The American civil rights movement

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I’m going to write about the civil rights movement in the USA. I will write an “overall picture” of the whole movement. Then I will continue with writing about what I’ve been reading and something I watched.
At last I will tell you my own thoughts of the short stories, the facts I found and the film. What my reaction was of all this and what I knew about the movement before I started with this assignment.
I’ve read Maya Angelo’s short story “I Know Why the Caged Bird Sings” and Ralph Ellison’s short story “The Battle Royal”. I’ve also seen Chris Gerolm’s film “Mississippi Burning”.

You can say it all began 1876 after one of the most talked about American election “whites” in the south took over the political control of the region and formed one system of Democratic control.
“The blacks” voting rights were slowly suppressed and shortly there after violence against African Americans began to grow, even if the violence was most intense in the south the entire country got infected. A system spread across the nation and became known as the “Jim Crow” system and this system was holding on from this time (the late 1800) to the early 1950s. For more than 60 years the African Americans was exposed to racial discrimination and they were not able to do anything about it because the couldn’t vote or change the justice system.
This is some things that the African Americans were exposed to:
Racial segregation: The law stated that public facilities (like bus stops) and government services (public’s schools) had to split “white” and “colored” to different domains.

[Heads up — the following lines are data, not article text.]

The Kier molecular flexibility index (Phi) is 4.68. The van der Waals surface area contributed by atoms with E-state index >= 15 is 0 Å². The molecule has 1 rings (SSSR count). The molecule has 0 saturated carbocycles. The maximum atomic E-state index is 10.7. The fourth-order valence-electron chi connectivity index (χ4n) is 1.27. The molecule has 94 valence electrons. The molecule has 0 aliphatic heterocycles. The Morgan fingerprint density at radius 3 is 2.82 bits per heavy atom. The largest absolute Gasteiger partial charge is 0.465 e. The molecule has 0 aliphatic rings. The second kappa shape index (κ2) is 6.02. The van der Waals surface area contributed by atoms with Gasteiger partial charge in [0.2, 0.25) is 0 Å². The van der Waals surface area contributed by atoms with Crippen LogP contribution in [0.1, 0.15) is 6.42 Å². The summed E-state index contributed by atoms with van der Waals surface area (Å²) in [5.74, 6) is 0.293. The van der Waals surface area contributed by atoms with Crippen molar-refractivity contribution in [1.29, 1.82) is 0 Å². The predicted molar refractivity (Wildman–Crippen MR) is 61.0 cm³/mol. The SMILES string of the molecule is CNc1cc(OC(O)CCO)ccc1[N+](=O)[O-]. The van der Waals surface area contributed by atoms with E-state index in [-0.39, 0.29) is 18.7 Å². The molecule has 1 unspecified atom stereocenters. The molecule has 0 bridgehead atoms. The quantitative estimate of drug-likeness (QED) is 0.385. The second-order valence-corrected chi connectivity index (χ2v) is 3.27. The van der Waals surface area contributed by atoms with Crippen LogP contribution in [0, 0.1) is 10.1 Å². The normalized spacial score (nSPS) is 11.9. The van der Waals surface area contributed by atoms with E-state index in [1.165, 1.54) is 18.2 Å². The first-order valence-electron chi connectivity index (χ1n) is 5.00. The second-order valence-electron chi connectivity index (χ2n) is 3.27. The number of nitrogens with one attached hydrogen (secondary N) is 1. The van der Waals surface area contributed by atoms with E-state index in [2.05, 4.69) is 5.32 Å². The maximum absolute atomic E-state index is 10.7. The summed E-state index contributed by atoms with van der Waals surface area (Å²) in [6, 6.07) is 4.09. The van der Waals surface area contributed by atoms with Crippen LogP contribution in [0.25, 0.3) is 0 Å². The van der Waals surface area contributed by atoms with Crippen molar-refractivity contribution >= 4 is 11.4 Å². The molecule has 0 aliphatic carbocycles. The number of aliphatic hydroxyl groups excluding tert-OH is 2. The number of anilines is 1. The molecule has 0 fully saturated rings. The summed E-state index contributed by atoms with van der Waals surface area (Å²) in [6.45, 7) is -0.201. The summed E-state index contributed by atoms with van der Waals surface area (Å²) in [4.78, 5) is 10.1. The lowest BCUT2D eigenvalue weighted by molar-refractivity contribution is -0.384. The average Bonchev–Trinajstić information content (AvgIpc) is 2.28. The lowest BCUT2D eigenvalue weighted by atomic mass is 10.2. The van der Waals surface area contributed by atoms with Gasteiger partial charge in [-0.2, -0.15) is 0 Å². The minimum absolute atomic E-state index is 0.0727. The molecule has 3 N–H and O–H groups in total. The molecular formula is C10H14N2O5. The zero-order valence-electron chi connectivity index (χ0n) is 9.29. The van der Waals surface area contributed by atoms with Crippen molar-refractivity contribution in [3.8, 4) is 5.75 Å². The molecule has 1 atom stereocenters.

Exploitation: Prices on different products were different (often higher) for the blacks, the Latinos and the Asians. They were not aloud to get a job and they didn’t get any economic support from the government.
Violence: Black people (and Latinos in the southwest and Asians in California) were exposed to violence by individuals, organizations and even the police.
This is just some of the things African Americans got exposed to, they had live under strict law and they were treated like they weren’t worth anything, people looked down on them just because of the color on their skin.
But in the early 1950s “the blacks” started to get sick of the discrimination and the started to fight for their rights and their color, these events made a huge different and it was the beginning on a new future.

The American civil rights movement
I’m going to tell you about some events that happened in the 50s which was the beginning of the American civil rights movement.
Rosa Parks
Rosa Parks is also known as the “mother of the civil rights movement” she got her “nickname” because of the incident that happened on December 1 in 1955. The secretary of the Montgomery NAACP had taken the bus that day, the bus stopped to pick up another passenger who was white, according to the law was Rosa supposed to move from her seat and find another seat in the bus. But Rosa refused to get up from her seat, the bus driver James Blake asked her a several times but Rosa refused, instead she got arrested, tried and convicted for disorderly conduct and violating a local ordinance. When this event reached the black community did 50 African – American leaders decide to gathered up and form the Montgomery Bus Boycott. This was a protest against the social system that provided the separations between blacks and whites on the public buses. 50 000 blacks supported the Montgomery’s boycott and it lasted for 381 days. In Montgomery took 90 % of the African Americans part of the boycott , this effected the buses income with 80 % because of this did a federal court order Montgomery’s buses to stop the social system on the bus. The boycott ended in November 1956.